communicationalism and power
- Following from my recent musings about the distinction between mutual
subject/object relations and what might be termed intersubjectivity
(thanks to all those who responded) I have been thinking about how
this relates to real human relations, both at the microcosmic level
(I and thou) and the macrocosmic (USA and the Arabic/Islamic Other).
What appears to distinguish the intersubjectivity of I and thou from
the subject/object relations established by the use of verbal
language is the context of power within which that verbal language is
used. Intersubjectivity is a possibility when I use a verb to
describe my (subject) experience of you (object). But it fails as
soon as I am described within a sentence that uses a verb to
predicate what I am to the person using the language, if that person
has the power to insist that I conform to the internal logic of the
For example, "Tommy is a project manager" predicates the verb "to be"
with the quality "project manager". According to the person using the
sentence, a project manager is not only what I am doing but what I am
BEING. All I need now is to be supplied with a project and a budget
and away I go. As part of my role as project manager I am expected to
enmesh myself within lots of additional verbal constructs, eg.
whether targets are being met, whether the project is profitable etc.
and berate myself if I fail to conform to these additional
constructs. The shorthand "is a project manager" can be used to
connote all these additional verbal constructs so that the entity
which is using me in this way doesn't even have to rise to that
In "being" a project manager I am jettisoning my subjectivity,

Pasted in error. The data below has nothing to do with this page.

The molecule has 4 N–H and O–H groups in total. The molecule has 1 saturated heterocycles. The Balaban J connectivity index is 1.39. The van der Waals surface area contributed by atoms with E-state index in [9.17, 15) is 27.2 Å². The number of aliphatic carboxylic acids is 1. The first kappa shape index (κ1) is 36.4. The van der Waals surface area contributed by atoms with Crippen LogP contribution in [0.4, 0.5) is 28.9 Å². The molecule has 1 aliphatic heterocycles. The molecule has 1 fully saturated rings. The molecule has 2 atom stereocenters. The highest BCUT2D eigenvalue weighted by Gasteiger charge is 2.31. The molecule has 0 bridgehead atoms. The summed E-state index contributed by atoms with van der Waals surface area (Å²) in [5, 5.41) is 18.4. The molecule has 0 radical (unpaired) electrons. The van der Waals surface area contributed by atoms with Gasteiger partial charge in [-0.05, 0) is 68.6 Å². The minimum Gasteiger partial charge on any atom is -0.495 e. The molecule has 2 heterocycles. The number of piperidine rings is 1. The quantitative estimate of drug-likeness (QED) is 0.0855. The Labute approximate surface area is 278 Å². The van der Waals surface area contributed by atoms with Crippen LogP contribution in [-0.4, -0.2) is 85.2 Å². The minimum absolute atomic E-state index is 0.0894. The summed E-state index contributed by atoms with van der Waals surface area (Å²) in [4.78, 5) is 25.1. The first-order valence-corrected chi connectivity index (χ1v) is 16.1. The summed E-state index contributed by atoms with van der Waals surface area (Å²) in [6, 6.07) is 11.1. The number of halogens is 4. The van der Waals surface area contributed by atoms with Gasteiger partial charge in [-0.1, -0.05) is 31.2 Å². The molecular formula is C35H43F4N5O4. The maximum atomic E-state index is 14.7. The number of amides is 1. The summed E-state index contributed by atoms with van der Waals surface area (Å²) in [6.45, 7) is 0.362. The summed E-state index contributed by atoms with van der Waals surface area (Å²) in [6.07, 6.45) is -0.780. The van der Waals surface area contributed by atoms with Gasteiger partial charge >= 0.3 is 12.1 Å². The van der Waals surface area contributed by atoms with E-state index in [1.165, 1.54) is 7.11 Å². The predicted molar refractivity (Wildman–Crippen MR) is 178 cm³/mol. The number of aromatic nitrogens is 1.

subjugating it to the ends of the entity I serve while acting out
this role. To reassert my subjectivity is to fail to conform to this
qualification of the verb "to be" and to therefore become a nothing
as far as the entity whose project I am managing is concerned.
The key to understanding all this is to make reference to the power
of the entity which is fixing you as an object in the sentence which
describes your role within that entity's projects. I define power as
the ability to initiate change rather than to experience change as
something which happens to you. So my lover tells me that it is over,
that she is making a new life with someone else and I howl in anguish
because this wasn't a change I initiated but one which was imposed on
me. Or Uncle Sam tells Saddam Hussein that "time is running out" and
that it is "a question of will" and we all know what is meant.
The material world of objects responds to the exercise of verbal
power because that power extends through technology. I construct a
sentence in which a person "is" a nuclear physicist and hey presto!
there is a mushroom cloud. To a greater extent than most people
realise, what is salient about the world and objects within it is
constructed by verbal formulations.
I hold that all power is a subspecies of that super-power that is in
the hands of the neo-fascists in Washington. We are free to construct
philosophies of communication all we like, and these theories have a
certain amount of internal consistency. But if we don't make
reference to Power, these philosophies have no application to the
political world in which we live.
That is why the project to develop a system of international law is
doomed before it even starts. The neo-fascists are right because they
are right and there is no point in going into that question in very
much more detail than that.
Communicationalism and its insistence on intersubjectivity stands as
a personal philosophy and it works as an ethical system as long as it
isn't taken where it doesn't belong, into the world of power
relations. Communicationalists must accept that if Power says, "you
die", then that is precisely what you do. There is justice - but
power is prior to justice. In fact, Power is prior to everything
unless survivalism is refuted and being embraces the nothingness that
lies curled within it.
Join us at Communicationalism, the attempt to find a basis for ethics
in communication rather than survival